The oddities known as Centaurs may sprout their tails after jumping to new orbits

A new analysis could help answer a longstanding question about why only some of these rocky bodies show cometlike activity.
By | Published: March 15, 2024 | Last updated on March 18, 2024

In 1977, astronomer Charles Kowal discovered a strange, asteroid-like rocky object in the outer solar system. It was traveling slowly, as if orbiting the Sun beyond Neptune. This raised some eyebrows, as no asteroid had been discovered beyond Jupiter. Perhaps it was a comet that had lost its ices and was corralled into a more circular orbit by Saturn’s gravity. But no such objects had been discovered that far out, either, and this one was much larger than any known comet.

Kowal eventually named his discovery Chiron, after the wise centaur of Greek mythology, and suggested that the names of other centaurs be used for future similar objects.

What makes centaurs — half-human, half-horse — fitting namesakes is that these objects seem to straddle the line between asteroids and comets. Of the over 300 Centaurs known today, 39 have shown cometlike outbursts, sprouting a nebulous coma and sometimes a tail (including Chiron in the late 1980s and early 90s).

Scientists now know that these objects trickled inward from the frigid Kuiper Belt, the source of many of the solar system’s comets. But what causes only some Centaurs to display cometlike behavior is still unknown.  

Now, a team of researchers led by Eva Lilly, a senior scientist at the Planetary Science Institute in Tucson, Arizona, have shown that all Centaurs observed with comae and tails have something in common: Each experienced recent changes to their orbits that Lilly and her colleagues call “jumps.”

The researchers discovered this while simulating the orbits of all known Centaurs over the past 5,000 years. In the model, the jumps happened when the objects had a close encounter with Saturn or Jupiter, which pulled them into more circular orbits, closer to the Sun. The work was published earlier this year in The Astrophysical Journal Letters.

A jump in understanding

The novelty of the new study is that the researchers calculated the orbits in more detail, with shorter time intervals between each step than in previous simulations. This allowed them to identify the orbital jumps, which in many cases would otherwise not have been noticeable.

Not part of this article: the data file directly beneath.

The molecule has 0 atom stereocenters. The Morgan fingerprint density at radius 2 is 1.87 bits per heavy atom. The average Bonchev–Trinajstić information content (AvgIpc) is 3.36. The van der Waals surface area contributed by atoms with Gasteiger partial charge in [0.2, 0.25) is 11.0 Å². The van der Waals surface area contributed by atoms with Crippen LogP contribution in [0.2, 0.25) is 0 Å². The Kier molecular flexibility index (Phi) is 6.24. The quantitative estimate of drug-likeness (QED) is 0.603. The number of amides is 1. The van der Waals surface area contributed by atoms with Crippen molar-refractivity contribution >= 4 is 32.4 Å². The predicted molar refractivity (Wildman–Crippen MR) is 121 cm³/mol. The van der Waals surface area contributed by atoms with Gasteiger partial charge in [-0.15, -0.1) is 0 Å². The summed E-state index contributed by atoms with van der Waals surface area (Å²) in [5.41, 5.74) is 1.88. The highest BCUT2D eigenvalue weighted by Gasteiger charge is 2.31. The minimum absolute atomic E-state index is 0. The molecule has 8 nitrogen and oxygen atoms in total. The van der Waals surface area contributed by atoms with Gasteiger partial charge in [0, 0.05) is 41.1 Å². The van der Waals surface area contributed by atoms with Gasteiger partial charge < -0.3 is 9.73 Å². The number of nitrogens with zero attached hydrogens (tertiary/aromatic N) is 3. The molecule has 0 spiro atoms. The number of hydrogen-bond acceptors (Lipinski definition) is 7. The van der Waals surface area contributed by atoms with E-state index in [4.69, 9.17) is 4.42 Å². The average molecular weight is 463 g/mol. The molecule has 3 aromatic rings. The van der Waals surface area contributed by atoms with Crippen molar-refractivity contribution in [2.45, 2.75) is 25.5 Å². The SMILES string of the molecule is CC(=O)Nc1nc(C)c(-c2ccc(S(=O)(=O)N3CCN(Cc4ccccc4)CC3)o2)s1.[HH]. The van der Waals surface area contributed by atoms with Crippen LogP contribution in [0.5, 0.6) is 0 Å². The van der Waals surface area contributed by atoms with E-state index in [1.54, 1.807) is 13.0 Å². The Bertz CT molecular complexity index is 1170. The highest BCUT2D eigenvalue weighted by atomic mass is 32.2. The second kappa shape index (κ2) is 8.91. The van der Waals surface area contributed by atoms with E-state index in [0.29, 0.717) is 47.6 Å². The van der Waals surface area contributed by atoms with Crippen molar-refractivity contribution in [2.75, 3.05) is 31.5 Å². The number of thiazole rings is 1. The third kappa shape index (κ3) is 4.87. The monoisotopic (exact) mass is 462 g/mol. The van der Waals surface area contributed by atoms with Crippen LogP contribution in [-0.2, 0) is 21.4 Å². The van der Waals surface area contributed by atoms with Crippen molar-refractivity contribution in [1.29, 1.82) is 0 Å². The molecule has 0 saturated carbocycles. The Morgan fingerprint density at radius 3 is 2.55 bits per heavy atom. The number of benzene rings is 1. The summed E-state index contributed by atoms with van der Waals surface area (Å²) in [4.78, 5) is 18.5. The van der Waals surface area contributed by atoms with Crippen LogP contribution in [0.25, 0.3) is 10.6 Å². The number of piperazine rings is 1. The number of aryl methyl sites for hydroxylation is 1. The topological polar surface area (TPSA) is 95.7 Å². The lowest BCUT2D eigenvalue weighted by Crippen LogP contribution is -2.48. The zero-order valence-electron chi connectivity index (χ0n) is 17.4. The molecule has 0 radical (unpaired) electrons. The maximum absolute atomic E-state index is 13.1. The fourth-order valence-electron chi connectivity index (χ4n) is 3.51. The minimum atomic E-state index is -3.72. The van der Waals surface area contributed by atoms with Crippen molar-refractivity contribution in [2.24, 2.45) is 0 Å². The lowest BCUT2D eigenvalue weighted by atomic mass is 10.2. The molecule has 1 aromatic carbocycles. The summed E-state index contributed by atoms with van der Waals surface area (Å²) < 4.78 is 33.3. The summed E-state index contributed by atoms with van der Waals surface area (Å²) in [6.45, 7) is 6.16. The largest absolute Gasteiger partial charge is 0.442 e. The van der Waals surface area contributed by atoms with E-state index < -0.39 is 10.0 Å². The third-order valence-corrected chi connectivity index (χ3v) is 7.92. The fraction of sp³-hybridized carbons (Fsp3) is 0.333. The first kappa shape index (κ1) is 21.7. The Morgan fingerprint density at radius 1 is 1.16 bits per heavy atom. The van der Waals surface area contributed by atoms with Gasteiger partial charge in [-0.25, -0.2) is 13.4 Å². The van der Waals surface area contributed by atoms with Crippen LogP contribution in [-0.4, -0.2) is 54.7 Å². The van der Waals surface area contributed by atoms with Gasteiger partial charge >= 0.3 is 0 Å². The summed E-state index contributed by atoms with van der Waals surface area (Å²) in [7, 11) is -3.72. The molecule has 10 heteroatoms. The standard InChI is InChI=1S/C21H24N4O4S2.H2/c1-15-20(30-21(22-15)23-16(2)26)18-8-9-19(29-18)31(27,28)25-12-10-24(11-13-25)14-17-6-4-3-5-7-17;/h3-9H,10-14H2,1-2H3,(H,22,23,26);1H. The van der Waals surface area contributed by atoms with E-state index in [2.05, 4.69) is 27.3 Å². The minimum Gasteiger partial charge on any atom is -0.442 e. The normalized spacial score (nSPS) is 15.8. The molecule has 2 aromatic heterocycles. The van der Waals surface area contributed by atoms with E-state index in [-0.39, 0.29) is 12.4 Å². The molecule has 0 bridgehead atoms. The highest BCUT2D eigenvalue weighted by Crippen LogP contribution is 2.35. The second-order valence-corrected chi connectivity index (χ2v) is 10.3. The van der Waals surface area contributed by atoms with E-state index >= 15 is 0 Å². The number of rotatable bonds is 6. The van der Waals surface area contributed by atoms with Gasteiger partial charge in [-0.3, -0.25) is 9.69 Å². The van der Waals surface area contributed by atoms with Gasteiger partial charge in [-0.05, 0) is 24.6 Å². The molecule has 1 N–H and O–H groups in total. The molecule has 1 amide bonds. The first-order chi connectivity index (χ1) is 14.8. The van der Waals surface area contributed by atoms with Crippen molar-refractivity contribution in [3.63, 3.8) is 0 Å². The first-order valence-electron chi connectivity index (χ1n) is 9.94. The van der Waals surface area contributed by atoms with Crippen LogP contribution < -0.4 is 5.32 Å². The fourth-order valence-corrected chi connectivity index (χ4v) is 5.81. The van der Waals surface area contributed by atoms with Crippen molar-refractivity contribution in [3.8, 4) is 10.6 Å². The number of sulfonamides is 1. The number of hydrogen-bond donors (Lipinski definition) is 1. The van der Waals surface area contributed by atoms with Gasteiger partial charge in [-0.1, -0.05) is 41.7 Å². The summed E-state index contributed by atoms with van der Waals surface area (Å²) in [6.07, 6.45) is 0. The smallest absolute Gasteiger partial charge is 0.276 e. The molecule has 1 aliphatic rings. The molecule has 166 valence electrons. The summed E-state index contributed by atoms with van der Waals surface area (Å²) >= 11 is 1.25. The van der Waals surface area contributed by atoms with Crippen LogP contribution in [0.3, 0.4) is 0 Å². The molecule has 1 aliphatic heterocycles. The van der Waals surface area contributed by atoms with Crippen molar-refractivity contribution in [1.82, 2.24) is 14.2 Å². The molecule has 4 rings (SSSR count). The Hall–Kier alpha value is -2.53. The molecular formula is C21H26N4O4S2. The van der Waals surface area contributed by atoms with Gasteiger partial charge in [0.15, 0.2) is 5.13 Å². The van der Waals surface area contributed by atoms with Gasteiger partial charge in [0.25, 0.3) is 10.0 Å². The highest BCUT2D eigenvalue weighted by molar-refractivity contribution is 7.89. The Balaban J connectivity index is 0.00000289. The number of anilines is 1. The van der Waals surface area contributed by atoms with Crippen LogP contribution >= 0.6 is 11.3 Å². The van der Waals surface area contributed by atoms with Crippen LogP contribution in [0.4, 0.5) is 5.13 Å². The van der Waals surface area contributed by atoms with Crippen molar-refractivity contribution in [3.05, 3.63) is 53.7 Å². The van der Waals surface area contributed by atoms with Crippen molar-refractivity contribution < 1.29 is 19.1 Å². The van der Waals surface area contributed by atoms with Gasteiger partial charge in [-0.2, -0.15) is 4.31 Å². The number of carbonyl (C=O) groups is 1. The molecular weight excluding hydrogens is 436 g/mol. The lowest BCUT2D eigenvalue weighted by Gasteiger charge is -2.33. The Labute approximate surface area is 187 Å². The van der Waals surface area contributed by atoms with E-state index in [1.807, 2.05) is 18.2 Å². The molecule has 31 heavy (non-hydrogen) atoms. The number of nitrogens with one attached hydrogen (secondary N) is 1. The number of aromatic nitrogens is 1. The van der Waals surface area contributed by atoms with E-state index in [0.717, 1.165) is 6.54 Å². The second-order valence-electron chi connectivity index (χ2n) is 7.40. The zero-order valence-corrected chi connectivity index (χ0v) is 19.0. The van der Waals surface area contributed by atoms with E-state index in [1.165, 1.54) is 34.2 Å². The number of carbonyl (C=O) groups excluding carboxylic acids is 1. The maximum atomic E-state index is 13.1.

“I thought something was going on with the dynamics,” says Lilly, “but I wasn’t expecting how very fast they would happen.”

The results show that the most recent jumps occurred less than 250 years ago and took between several months and several years to materialize. In most cases, the objects ended up orbiting closer to the Sun by tens of millions of miles — an inward jump of around half the distance between the Earth and the Sun.

“All of a sudden, they were placed in the warmest environments they have ever experienced in their lifetimes,” says Lilly.

To test whether the extra warmth from the Sun could penetrate Centaurs to reach ice beneath their surfaces, the team used a thermal model.

One Centaur, called P/2019 LD2 (ATLAS), warmed up by 36 degrees Fahrenheit (20 degrees Celsius) down to a depth of about 33 feet (10 meters) during a jump of about an Earth-Sun distance in early 2017. The results show that this would be enough to cause buried water ice to turn to vapor.

Chiron floats in the vastness of space in this illustration, surrounded by a wispy atmosphere that’s fed by the jets of gas and dust emerging from the object’s interior. Credit: Dan Durda.
Chiron floats in the vastness of space in this illustration, surrounded by a wispy atmosphere that’s fed by the jets of gas and dust emerging from the object’s interior. Credit: Dan Durda.

The heating of LD2 could also have heated amorphous water ice, a type of water ice unlike anything found on Earth that forms in the deep freezer of space. If this latter of ice is exposed to high enough temperatures, it will crystallize and suddenly release gases that could break off debris, quickly forming a cometlike atmosphere.

Interestingly, LD2 had a cometary outburst in 2017 that was detected by telescopes. But astronomers don’t know whether the activity had already begun prior to the jump.

‘A possible trigger for activity’

The uncertainty around LD2 highlights an ongoing issue that researchers have had in figuring out what sparks the activity of Centaurs: Despite sharing a common origin, each Centaur has unique properties, orbital changes and activity.

“It can be difficult to ignore the trees and see the forest,” says Teddy Kareta, a planetary astronomer at Lowell Observatory in Flagstaff, Arizona, who was not involved with the study. 

Kareta says that what is really interesting about the new study is that by treating every Centaur the same way in their dynamical models, the team is able to focus on the population as a whole and pinpoint a possible trigger for activity.

The team also identified three Centaurs (SW223, 31824 Elatus, and 32532 Thereus) as targets for future surveys to check for cometary activity. These objects will reach their closest approaches to the Sun in about 15 years and the researchers’ simulations showed that they had recent jumps.

“We know a lot about how objects start and end,” says Kareta, “but we are really only starting to scratch the surface in understanding the middle where cometary activity first begins.”